Re: The Origins of Techwriting (WAS:Re: Techwr-1 polls)

Subject: Re: The Origins of Techwriting (WAS:Re: Techwr-1 polls)
From: Bruce Byfield <bbyfield -at- axionet -dot- com>
To: "TECHWR-L" <techwr-l -at- lists -dot- raycomm -dot- com>
Date: Mon, 13 Nov 2000 12:15:26 -0800

"Gilger.John" wrote:

> If the truth be told, documenting software is boring when compared to
> documenting hardware or complex electro-mechanical equipment like that used
> in a refinery, electrical generation plant, or manufacturing facility.
> However, software companies seem to pay more, so those of us having a
> mercenary streak in our souls go for the money rather than the interesting
> work.

That depends on what type of software you're documenting. On the one
hand, point of sale, e-commerce, customized databases, or any other
type of bread and butter software is often as boring as you say.
I've done a little of this stuff, but I can't say that I'd be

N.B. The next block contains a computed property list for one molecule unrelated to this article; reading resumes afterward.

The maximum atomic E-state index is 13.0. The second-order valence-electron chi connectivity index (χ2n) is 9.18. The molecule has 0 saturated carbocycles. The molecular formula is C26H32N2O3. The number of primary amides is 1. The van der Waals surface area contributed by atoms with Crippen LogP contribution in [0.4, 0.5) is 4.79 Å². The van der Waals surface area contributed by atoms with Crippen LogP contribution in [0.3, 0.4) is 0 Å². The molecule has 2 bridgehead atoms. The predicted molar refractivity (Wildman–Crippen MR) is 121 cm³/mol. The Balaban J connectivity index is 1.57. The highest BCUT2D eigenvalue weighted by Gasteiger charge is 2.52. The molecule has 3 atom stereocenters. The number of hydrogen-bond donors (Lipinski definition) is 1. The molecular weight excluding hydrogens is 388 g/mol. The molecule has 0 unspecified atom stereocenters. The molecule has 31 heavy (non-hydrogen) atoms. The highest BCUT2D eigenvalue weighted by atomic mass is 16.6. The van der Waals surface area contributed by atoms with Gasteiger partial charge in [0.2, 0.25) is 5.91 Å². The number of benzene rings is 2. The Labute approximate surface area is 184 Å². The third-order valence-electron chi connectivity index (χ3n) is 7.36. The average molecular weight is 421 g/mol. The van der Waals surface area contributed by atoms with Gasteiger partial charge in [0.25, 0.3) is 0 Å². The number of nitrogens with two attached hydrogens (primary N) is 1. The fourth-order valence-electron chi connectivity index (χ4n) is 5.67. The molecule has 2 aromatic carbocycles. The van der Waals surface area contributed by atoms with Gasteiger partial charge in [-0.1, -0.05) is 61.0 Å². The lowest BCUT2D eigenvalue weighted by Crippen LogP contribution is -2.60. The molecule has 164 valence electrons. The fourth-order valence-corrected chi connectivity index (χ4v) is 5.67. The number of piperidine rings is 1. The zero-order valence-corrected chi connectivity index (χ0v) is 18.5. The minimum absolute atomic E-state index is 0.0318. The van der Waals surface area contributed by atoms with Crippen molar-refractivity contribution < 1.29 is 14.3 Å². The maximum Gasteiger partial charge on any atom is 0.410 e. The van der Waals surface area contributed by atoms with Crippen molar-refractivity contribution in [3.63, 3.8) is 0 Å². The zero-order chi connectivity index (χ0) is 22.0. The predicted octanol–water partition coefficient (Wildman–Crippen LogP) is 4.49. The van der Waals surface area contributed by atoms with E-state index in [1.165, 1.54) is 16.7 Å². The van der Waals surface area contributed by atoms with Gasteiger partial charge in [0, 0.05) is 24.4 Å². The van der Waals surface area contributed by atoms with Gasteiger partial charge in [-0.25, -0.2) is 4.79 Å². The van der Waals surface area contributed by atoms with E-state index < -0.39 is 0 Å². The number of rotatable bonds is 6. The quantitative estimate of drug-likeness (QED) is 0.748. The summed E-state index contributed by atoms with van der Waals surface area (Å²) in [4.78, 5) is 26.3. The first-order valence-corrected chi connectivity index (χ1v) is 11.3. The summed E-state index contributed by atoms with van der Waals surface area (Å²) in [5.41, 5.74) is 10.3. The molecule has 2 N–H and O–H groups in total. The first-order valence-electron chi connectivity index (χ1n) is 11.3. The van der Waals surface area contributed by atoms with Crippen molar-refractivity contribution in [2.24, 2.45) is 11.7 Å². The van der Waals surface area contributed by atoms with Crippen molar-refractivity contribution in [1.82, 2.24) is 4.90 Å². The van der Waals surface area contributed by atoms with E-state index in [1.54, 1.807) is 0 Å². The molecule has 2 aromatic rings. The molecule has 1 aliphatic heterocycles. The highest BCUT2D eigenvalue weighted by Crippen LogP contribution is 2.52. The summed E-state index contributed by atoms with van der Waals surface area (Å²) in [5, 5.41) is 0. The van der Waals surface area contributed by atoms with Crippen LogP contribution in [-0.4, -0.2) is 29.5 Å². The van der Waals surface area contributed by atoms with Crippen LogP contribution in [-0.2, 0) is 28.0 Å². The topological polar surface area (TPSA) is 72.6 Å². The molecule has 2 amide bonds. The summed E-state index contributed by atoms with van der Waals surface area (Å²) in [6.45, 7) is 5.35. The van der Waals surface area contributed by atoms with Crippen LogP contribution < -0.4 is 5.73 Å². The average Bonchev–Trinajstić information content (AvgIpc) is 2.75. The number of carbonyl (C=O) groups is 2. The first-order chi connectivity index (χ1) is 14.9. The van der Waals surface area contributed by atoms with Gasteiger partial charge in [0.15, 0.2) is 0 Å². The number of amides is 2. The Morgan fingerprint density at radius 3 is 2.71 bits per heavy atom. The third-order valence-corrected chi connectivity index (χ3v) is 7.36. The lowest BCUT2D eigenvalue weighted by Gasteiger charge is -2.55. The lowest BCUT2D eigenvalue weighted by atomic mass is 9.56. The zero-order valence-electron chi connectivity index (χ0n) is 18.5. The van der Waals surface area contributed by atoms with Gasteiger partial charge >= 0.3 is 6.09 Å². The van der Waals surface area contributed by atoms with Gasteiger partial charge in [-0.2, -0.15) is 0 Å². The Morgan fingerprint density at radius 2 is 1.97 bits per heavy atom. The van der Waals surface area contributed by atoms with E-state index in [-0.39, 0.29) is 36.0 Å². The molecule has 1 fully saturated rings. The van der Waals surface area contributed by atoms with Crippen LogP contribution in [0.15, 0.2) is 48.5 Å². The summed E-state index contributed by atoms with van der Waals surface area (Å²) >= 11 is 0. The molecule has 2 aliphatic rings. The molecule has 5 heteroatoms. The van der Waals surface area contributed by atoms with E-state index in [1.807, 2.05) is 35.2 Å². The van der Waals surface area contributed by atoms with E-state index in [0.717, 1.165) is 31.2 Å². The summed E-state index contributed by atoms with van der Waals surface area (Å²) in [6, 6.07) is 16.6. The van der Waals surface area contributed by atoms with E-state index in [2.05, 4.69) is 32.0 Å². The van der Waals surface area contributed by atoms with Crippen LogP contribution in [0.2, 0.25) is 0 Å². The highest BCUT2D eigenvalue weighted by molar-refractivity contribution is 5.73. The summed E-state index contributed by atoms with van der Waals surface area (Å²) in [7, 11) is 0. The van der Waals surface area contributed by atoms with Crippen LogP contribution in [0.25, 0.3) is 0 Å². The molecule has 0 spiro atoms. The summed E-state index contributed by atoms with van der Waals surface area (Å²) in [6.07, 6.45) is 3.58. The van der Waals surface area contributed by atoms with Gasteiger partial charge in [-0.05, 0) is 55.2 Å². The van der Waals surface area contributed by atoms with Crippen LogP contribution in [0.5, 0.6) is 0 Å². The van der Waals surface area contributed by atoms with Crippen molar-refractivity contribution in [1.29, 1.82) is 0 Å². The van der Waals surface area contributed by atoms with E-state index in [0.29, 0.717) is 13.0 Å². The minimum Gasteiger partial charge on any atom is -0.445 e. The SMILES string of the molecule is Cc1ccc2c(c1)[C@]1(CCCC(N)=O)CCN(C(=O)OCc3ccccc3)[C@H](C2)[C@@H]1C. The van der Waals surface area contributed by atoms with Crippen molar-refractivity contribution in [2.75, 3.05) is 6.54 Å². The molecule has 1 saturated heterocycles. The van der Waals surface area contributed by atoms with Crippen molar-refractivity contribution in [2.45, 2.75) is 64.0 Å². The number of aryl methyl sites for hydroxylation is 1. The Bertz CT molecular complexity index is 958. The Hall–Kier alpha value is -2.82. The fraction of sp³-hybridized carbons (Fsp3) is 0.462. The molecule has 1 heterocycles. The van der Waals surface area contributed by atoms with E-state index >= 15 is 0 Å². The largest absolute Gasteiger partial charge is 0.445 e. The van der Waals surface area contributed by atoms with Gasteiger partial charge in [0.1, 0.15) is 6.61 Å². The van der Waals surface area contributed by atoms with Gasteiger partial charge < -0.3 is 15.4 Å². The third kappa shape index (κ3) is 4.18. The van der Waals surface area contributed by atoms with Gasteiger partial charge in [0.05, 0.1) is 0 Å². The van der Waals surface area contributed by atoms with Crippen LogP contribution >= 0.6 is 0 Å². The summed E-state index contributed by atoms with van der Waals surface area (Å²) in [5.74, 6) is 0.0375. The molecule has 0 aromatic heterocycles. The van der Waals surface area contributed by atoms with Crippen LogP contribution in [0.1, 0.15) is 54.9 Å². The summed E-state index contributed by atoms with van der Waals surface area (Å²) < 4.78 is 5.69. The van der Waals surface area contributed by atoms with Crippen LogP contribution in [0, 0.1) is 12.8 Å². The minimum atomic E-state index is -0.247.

thrilled to do it again. In fact, I'd avoid it unless I was
desperate for money, and I often have a sneaking pity for those
condemned to do it. On the other hand, I've spent the last 18 months
doing various types of Linux documentation, and haven't been bored
yet - probably because I'm still learning.

On yet another hand (which makes me a rare example of trilateral
symmetry, I suppose), I've done some pretty boring hardware
documentation, too. In particular, I remember documenting a balance
scale for mixing Pantone inks and spending more hours than I care to
recall with a couple of beakers and an eyedropper. A memory like
this more than overbalances the best hardware job I had,documenting
some high-end ATM video conferencing terminals that, in private
life, I'd ordinarily never have seen.

As for the pay scales, the offers I've had for documenting hardware
haven't been any lower than the ones for software. If the software
offers come more often, the main reason is simply that half to
two-thirds of the documenting jobs are for software. The only
mercenary motive is the general one of wishing to be employed.


--
Bruce Byfield, Outlaw Communications
Contributing Editor, Maximum Linux
604.421.7189 bbyfield -at- axionet -dot- com

"Rugen: Are you still trying to win?
Inigo: Hello. My name is Inigo de Montoya. You killed my father.
Prepare to die."
-William Goldman, screenplay for "The Princess Bride"

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